“Baro Porrajmos, or Love in the Vardo” is out!

Today, my first fiction publication went live.

This story is a result of me putting in some real effort to learn more about my Romani grandmother. Because of how my brain works, these efforts produced a near-future dystopia.*

In “Love in the Vardo,” I attempted to tap into what little I know of the Gunnell/Lee line, which I think comes out in the details included about Shuri’s father, Anya’s sardonic humour, and Edingel Lee’s gentle authority. There is a lot of my family in this piece, though it is perhaps fairly well hidden to all but me.

Many hours of research went into Romani language and religious customs for this piece. For this I got a lot of information from essays in the book Gypsy Law: Romani Legal Traditions and Culture—specifically from Dr. Ian Hancock’s contributions.

There are a few tropes I play with in this story—tropes which any Romani person would immediately recognize, but someone outside of the culture would probably accept as rote. The first (and probably most offensive) is the idea of the “dirty gypsy”. In the book We Are the Romani People, Ian Hancock writes about this trope. Even though hygiene is extremely important in Romani culture, often poverty and outright persecution resulted in reduced access to running water and other resources:

Given equal access to the normal amenities, we are a people who are fastidious about personal cleanliness and hygiene. The time spent in the concentration camps during the Porrajmos was unbearable for our people, as it is today in refugee centres, where little or no provision is made for maintaining strict hygiene or for preparing food in a ritually clean way.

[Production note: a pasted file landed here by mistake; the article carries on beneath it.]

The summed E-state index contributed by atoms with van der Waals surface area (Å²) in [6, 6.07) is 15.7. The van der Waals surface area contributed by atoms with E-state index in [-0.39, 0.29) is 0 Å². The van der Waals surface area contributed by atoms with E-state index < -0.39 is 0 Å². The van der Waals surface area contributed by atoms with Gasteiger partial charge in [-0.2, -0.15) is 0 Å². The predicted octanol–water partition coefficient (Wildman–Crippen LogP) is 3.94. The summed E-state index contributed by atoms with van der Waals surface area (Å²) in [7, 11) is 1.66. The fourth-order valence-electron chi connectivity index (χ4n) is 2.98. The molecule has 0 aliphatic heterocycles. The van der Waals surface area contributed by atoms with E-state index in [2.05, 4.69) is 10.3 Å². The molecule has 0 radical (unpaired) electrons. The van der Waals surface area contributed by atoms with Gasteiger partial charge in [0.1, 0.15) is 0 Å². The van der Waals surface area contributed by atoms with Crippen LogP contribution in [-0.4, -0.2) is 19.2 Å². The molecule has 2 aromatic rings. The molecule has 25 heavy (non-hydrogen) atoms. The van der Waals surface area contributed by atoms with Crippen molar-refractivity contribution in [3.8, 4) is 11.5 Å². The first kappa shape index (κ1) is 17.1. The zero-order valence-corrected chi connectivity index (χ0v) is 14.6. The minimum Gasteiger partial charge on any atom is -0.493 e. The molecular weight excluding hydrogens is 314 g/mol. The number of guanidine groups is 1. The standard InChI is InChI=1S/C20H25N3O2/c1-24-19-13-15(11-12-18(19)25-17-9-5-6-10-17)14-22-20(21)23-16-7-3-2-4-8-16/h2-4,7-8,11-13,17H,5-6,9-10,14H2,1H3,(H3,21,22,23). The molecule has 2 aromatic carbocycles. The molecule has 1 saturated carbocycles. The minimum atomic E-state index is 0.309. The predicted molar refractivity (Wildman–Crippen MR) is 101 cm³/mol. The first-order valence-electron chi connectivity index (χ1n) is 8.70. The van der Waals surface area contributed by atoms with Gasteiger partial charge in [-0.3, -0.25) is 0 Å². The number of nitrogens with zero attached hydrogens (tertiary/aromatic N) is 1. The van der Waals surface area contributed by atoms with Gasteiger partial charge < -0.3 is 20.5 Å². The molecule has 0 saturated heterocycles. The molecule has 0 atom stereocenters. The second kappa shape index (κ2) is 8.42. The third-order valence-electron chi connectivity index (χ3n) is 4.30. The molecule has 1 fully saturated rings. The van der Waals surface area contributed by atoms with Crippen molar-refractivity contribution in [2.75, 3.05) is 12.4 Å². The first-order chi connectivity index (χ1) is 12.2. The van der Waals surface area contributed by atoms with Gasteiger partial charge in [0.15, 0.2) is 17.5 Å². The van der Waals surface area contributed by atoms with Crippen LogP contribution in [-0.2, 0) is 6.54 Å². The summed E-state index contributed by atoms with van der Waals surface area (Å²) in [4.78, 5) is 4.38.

Shuri’s memories of her father are very much rooted in memories of my own father. I grew up in a working class family, which meant that my father worked outside the house and also did a lot of his own maintenance and construction at home. My sister especially helped him with home renovations. I remember him being very eager to try to fix anything, sometimes more successfully than others. But, of course, he always washed up afterwards, just as Shuri’s father does.

Another trope in the story is that of the wandering gypsy—a person who just cannot settle down, must keep travelling, whose “home is the open road”. It is true that travelling is a part of Romani history, but the other side of this coin is that much travelling is done because of local legislation which results in evictions or being forced to keep moving through towns and cities. Other travelling is done to find work. The romantic idea of the restless soul is, in reality, overshadowed by practicalities. In this story, Shuri’s people keep moving in response to their former captivity.

This story was never meant to be an accurate depiction of the lives of present-day Roma—rather an extrapolation of future Romani culture after continuous fracturing akin to what many communities have already experienced. I do try to be true to present realities in my future conjectures.

If you do listen to it, let me know what you think.

*In the midst of my research for this story, I also read Joanna Russ’ “When It Changed” (1972) for the first time. To say I was quite taken with this story would probably be an understatement. It is definitely peeking through “Love in the Vardo”.